It is nearly six years since 173 people died in Victoria’s Black Saturday bushfires — our nation’s deadliest bushfires on record.
The fires had a devastating impact.
But a lesser known fact is that in the five-day heatwave leading up to the tragedy, 374 people died from heat stress.
That fact is a reminder that when the temperature rises, there are many among us — particularly the elderly and the very young — whose lives are at risk.
There is little we can do to control firestorms like Black Saturday or those that ravaged the Adelaide Hills recently.
But we can mitigate the effects of the extreme heat on our cities and towns if we think harder about town planning and building design.
Take a look around you next time you walk down a city street this summer.
Too often you’ll probably find little vegetation, not much shade and many hard, dark coloured surfaces that absorb heat.
You might also notice that the tall buildings surrounding you are preventing any breeze from providing relief at ground level.
Overseas research has shown that the temperature in the dense parts of cities can be more than 5.6 degrees higher than nearby areas that have breezes, vegetation and fewer buildings.
Scientists call these urban hot spots heat islands. And when there’s a heatwave, people who live in heat islands, particularly the elderly, are at risk.
But with co-operation from governments and the development and urban design industries, we can reduce the heat in our cities, making them safer and more productive.
For example, the City of Melbourne has estimated that during a four-day heatwave in January 2014, business across the city suffered a $37 million decline in revenue due to lost custom and increased operating costs.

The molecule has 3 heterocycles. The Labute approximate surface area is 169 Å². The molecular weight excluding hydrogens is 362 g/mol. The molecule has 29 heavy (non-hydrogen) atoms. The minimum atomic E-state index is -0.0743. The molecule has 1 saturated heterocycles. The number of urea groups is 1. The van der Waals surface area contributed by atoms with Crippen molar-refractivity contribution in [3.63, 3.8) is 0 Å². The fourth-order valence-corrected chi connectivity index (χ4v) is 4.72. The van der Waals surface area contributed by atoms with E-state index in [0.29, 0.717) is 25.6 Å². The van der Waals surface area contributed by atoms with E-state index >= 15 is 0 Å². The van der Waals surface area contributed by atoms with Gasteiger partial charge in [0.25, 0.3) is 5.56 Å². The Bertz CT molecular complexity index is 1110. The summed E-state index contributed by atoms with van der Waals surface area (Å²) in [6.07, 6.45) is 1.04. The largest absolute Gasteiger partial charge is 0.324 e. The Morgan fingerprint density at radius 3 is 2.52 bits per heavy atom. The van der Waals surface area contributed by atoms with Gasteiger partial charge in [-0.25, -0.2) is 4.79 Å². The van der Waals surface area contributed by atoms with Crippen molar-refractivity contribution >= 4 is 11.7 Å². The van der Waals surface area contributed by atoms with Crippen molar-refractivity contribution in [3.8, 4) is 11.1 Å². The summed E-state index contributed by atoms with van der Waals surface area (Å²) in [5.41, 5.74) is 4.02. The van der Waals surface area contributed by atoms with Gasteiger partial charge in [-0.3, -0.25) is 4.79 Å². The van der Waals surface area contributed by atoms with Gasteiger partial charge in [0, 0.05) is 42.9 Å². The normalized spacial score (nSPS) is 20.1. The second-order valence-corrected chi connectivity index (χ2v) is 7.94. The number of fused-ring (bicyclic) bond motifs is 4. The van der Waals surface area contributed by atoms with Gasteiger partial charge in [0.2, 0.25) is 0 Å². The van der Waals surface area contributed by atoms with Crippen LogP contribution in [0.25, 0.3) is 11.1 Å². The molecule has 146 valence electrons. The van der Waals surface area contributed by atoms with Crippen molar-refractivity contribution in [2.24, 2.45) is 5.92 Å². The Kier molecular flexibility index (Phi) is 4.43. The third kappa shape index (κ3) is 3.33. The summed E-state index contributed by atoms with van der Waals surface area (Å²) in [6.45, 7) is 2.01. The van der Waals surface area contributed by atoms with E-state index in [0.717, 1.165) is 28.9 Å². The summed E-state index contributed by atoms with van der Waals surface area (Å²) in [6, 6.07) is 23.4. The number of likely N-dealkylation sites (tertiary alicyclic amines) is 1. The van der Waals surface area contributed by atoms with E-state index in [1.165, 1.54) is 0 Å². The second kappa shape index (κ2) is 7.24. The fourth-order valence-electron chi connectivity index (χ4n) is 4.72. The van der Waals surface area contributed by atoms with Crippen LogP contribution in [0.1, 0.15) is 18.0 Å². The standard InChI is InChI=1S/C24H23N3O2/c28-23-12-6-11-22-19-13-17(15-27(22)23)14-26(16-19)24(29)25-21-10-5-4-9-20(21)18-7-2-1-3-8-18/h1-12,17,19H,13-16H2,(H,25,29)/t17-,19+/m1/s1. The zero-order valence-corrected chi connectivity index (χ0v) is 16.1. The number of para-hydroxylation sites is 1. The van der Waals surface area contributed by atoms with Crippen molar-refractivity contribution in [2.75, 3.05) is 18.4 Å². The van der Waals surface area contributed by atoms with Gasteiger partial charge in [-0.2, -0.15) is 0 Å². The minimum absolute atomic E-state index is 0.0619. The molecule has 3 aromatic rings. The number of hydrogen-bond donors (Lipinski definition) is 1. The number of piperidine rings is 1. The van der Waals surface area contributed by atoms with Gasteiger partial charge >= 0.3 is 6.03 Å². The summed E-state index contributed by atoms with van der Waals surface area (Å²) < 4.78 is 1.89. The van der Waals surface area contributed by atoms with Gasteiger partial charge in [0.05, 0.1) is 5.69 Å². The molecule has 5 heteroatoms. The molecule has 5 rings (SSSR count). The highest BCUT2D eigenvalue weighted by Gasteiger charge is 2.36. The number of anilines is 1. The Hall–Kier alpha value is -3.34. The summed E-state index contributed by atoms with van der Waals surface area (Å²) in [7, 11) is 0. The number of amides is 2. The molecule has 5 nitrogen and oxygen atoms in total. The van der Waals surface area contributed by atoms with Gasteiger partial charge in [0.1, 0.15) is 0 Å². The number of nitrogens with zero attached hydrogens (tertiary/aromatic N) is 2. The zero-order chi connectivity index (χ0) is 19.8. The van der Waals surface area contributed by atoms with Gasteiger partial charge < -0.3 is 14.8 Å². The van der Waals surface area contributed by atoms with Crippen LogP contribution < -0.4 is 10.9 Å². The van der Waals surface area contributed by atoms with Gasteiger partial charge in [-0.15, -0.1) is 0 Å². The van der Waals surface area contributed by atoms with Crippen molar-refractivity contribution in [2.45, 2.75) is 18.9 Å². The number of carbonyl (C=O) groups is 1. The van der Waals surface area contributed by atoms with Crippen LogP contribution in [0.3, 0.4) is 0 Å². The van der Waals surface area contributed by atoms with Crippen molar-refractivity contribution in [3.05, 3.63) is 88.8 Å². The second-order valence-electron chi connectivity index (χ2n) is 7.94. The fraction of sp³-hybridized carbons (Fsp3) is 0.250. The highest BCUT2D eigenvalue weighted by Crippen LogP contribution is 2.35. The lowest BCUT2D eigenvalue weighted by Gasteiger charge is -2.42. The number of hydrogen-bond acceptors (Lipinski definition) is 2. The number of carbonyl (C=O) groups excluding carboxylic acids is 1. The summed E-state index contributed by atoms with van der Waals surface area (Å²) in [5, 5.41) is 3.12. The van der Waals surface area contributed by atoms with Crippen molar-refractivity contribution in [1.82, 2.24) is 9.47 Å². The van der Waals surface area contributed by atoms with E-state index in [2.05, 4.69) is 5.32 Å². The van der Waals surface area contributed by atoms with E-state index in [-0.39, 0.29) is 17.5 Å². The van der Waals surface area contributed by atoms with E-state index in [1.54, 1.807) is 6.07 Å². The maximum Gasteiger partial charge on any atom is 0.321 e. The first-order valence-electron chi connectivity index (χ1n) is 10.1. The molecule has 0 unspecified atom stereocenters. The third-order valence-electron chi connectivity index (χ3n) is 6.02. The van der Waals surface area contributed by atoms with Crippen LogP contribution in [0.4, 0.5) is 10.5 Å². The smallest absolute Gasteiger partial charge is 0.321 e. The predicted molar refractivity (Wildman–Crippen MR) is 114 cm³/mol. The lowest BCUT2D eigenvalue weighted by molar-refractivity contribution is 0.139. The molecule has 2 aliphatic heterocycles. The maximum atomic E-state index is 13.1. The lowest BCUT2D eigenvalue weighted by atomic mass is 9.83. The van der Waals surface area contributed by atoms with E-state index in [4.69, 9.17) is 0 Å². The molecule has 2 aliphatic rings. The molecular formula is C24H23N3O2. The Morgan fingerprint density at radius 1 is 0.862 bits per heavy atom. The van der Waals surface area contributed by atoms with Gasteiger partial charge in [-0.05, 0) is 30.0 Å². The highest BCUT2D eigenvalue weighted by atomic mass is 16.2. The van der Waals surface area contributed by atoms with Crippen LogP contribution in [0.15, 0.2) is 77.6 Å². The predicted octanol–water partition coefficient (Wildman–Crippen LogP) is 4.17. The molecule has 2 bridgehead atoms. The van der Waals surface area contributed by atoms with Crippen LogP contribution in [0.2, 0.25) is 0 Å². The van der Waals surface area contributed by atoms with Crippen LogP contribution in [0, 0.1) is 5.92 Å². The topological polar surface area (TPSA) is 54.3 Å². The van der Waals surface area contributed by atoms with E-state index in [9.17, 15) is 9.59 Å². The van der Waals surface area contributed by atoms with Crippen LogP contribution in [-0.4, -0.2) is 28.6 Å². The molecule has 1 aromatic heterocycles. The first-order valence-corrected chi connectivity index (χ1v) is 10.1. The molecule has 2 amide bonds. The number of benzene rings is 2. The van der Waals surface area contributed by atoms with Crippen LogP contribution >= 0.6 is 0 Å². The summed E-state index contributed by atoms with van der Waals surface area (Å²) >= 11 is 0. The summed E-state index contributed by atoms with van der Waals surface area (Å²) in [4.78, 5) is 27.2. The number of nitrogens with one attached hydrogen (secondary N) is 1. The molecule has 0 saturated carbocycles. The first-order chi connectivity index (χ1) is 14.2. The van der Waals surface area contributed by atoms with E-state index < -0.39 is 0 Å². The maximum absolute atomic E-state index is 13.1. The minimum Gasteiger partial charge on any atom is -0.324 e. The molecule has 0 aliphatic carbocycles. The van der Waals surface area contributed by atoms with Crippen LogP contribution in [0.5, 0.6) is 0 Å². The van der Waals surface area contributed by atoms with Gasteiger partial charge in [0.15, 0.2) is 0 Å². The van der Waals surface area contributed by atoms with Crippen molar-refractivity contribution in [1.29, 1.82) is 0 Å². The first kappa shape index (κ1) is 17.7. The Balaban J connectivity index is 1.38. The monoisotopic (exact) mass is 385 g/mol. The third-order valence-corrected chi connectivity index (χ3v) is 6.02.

That’s why the council is working to lift its tree canopy from its current level of 22 per cent in all public areas to 40 per cent by 2040.
Greater use of heat-reflecting light colours can also help.
At the same time, scientists are working on developing building materials for roads and footpaths that are more porous and hold less heat, and designers are creating buildings designed to reduce the effects of heat, if for no other reason than to reduce power costs for air-conditioning.
A great example is Sydney’s One Central Park development, which has the world’s biggest vertical garden.
Shade provided by the exterior plants reduces the need for heating and cooling while rainwater collection and solar panels reduce the need for externally sourced power and water.
It has been recognised as the best tall building in the world for its sustainability features.
However, we also need to ensure the heat issue remains high on the agenda to avoid making the same design mistakes again and again.
Labor takes the view that the Commonwealth can improve our cities by providing policy leadership to ensure they are the best they can be.
The former Labor government created the nation’s first Urban Design Protocol.
This was developed with industry and included a checklist for designers to ensure they took into account a range of quality-of-life issues including heat.
We also produced an annual State of the Cities report produced by our Major Cities Unit to explore issues relating to urban policy, pointing to areas that needed improvement.
Regrettably, the current Government is not active in this area, or in any other area of urban policy. After taking office, it scrapped the Major Cities Unit and has withdrawn from urban policy development.
Extreme heatwave conditions represent a major health issue with economic as well as social impacts.
This issue is the perfect example of how politicians can become so blinded by ideology and defensiveness that they lose sight of areas where they can make a real difference to people’s lives.
Cities are too often seen by federal legislators as little more than part of the machinery of our economy.
Cities are drivers of our economy, but cities are also places where people live.
We need to make sure that cities not only serve our economy, but also serve the people who call them home.
This piece was first published in the Herald Sun on Friday, 4 December 2015.